Turkey's National Security Council will propose extending the state of emergency introduced after the failed coup in July, it said on Wednesday, according to Reuters.
Erdogan announced the three-month state of emergency on July 20, saying it would enable authorities to take swift action against those responsible for the putsch, in which a group of rogue soldiers tried to topple the government and killed at least 240 people.
"To take precautions to protect the rights and freedoms of our citizens, our democracy and the principle of the rule of law, it was decided that an extension of the state of emergency should be proposed," the security council said in a statement Wednesday quoted by Reuters.
It gave no details on the duration of the proposed extension.
Erdogan had said there would be no obstacle to prolonging the state of emergency beyond the initial three-month period. In the crackdown following the attempted coup, some 100,000 people in the police, civil service, military and judiciary have been sacked or suspended. Another 40,000 people have been detained.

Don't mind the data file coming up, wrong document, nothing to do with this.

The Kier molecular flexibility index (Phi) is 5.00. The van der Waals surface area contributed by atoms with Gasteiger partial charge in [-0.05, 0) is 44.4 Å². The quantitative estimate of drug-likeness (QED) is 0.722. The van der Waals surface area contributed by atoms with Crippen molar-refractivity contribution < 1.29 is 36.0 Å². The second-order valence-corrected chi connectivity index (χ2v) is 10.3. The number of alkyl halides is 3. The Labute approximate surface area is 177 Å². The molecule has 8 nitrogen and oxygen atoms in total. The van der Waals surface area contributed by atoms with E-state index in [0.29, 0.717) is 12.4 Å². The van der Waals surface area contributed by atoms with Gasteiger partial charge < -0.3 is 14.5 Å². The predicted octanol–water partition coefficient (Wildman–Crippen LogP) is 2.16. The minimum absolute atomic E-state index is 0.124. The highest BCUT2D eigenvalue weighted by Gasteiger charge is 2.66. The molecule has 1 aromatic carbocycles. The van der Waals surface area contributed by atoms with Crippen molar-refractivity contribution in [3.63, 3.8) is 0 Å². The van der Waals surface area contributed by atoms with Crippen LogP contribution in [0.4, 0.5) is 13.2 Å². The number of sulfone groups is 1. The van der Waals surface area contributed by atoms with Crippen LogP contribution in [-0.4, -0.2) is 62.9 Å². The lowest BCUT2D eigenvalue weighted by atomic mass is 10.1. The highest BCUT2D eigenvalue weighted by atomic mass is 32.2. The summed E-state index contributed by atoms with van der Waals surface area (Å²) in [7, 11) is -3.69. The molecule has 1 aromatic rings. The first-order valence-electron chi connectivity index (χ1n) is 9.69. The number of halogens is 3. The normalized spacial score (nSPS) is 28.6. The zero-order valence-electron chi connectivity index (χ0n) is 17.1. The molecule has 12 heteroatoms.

Erdogan blames his longtime rival, cleric Fethullah Gulen, for the attempted coup. Gulen, who lives in the United States, leads from exile a popular movement called Hizmet and split from Erdogan over a corruption scandal in 2013. The Turkish president has long accused him of running a parallel state from abroad.
Last month, Turkey submitted to the United States a formal extradition request for Gulen, though it was not over the July coup attempt.
Gulen has denied involvement in the attempted coup and condemned it. He has hinted that the uprising could have been “staged” by the government.